My friends wanted to attempt a one-day full hike of Mount Emei. Led by my friend Michael Alexis, we set out at 7:30 am from the very bottom of the mountain.

It was an extremely long hike. I was unable to complete it all in one day, so I had to sleep in a monastery on the side of the hill. We ate some delicious food.

Emei Mountain

Lonely Planet calls Emei Mountain a “cool, misty retreat” and it appears on many top lists of things to do in China. It is also called “Mount Emei.”

Map of Mount Emei

Tourist Map of Mt Emei with many Chinese characters

This is a popular depiction of the mountain. Save it on your phone, or take a picture of one of the signs!

About Mountain Emei

Mt. Emei is 3,099m tall (10,167 feet) and is the highest of the Four Sacred Buddhist Mountains of China.

It is a UNESCO World Heritage Site in Eimeishan City of Sichuan Province.

  • Fun Fact 1: The first Buddhist temple in China was built by a farmer in the 1st century at the Jīndǐng summit on Emei.
  • Fun Fact 2: Mt. Emei is known for its diverse vegetation. It has both subtropical evergreen forests and subalpine pine forests.

Michael, who planned the trip, wanted to create diverse opportunities for our group to connect with each other but also see all the awesome things China has to offer. This is one of the reasons he chose Mt. Emei. He had climbed it before so he knew it had beautiful sights and would be a great spiritual experience for the team.

My Friends

We are a group of seven traveling on an adventure through China.

Here’s our group taking a break during an Emei summit attempt, L to R: Michael, Justus (laying), Richard, Ethan, Tasia, and Kate. Not pictured: Jenny.

Me, Tasia, Michael, and Ethan. We all happen to work at Museum Hack, helping to make museums more awesome.

How to Hike to the Top of Mount Emei

Stairs going up Emei Mountain path.

The number of stairs is amazing. Thousands and thousands of stairs as you hike up the mountain. It is nicely paved and kept very clean.

Stairs looking down Mt Emei including a view from a clearing.

Great Views

Above the halfway point, the views start to get increasingly impressive. Here are a few pictures that I took during Day 2.

One of my favorites, this is the view from the courtyard at Huayan Peak monastery.

The clouds coming in. Nearing the Linding station.

Monastery Sleepover

Mt. Emei is home to more than 30 Buddhist temples. Many of them offer simple accommodation at a reasonable price.

My view upon waking up at the Chudian Palace monastery, looking out into the garden.

After 12 hours of non-stop hiking up the mountain, I decided to stop at a monastery. (My friends continued hiking for 5 more hours!)

My double-bed room (of which I was the only occupant) cost 80 RMB. There was a shared bathroom and shower.

Me at a monastery. I really liked this one. Yes I’m a nerd. I am happy.

Pro-tip: Some monasteries are nicer than others. Plan your route so you can stay at one of the nicer ones. The one that I stayed at – Chudian Palace – was pretty gross. The bedding was damp and there was no ventilation in the room. I wish I would have known to keep hiking and try my luck for a room at Huayan Peak monastery which seemed nicer and had much better views.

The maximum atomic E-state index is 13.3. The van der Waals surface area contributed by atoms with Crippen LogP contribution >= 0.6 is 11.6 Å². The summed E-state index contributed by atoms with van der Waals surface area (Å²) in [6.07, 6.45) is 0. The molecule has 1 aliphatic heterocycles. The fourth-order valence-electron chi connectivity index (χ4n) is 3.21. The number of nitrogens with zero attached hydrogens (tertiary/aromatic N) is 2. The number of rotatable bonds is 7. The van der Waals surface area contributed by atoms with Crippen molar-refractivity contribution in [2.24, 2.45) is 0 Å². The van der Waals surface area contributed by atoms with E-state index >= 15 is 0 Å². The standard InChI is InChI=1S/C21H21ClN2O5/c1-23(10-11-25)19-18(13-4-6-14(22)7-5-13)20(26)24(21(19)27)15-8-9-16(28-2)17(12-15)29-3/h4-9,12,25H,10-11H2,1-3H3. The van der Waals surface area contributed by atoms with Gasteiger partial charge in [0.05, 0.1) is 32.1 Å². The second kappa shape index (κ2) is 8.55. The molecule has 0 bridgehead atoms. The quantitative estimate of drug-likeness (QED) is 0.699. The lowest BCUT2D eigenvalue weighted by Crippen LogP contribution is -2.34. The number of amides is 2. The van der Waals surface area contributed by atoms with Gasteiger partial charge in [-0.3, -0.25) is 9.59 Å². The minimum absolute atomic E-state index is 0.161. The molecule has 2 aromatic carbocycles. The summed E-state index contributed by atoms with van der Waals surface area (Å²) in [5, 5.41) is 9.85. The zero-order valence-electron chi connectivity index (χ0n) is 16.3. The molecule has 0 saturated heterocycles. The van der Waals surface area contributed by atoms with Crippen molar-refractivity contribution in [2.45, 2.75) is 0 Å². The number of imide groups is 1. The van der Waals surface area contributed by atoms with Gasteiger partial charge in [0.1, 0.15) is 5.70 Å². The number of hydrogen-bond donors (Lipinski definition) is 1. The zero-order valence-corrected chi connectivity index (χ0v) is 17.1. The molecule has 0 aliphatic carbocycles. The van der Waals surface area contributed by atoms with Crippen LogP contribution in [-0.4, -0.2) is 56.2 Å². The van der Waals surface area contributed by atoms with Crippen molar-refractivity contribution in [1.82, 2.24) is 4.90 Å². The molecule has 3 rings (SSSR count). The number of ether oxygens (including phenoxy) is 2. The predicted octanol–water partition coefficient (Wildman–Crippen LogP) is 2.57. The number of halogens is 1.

Part of the hiking trail cut directly through another monastery. This is a view from Huayan Peak.

Interior of a monastery that we passed through.

In the morning I washed up, made some tea, then hiked the last four hours to meet up with the rest of the group.

View from Huayan Peak, one of the monasteries on Emei.

Food on Mount Emei

We ate very well!

I’ve been impressed with “home style” Chinese food, and Emei did not disappoint. Here are pictures of my breakfast from the second day of our hike:

Breakfast (or early lunch?) that I ate at a mountain-top canteen. Pork, veggies, rice, garlic.

Closeup! Sichuan province is famous for spicy foods

Expect to pay a premium for food and water on the mountain. The above pork dish was 45 RMB.

A typical mountain path shop, like a bodega in NYC. They sell beverages and packaged snacks, as well as some fresh fruits and vegetables. Many will also cook hot food.

Wild Monkeys

There were signs everywhere warning us of the aggressive monkeys. This one pulled at my heartstrings.

There were signs EVERYWHERE warning us about monkeys. How they are aggressive, not to look them in the eyes, etc. We didn’t see many monkeys, but perhaps other routes or different seasons have more.

I didn’t get an actual picture of the monkeys, but I did get this nice pic of a statue of them.

Example of the types of monkeys you may see depending on your route and season. Photo by J. Kenji López-Alt.

More than monkeys, we saw a lot of butterflies.

Bonus Material

For good luck, I adopted a Chinese baby before hiking the mountain.

If you’re a Westerner, you might get asked to take pictures with other Chinese domestic tourists. This happened to us a lot. People were very friendly! Pictured here is Tasia, and Michael photo bombing.

My friends reached the summit around 6:15am for sunrise. Photo by Michael Alexis.

Our whole group, at lunch. I debated including this photo because my family has barred me from sharing any topless photos. My father said this “Looks like the beginning of a game of strip poker and you’re losing.”

 See more from my 2017 trip to China:

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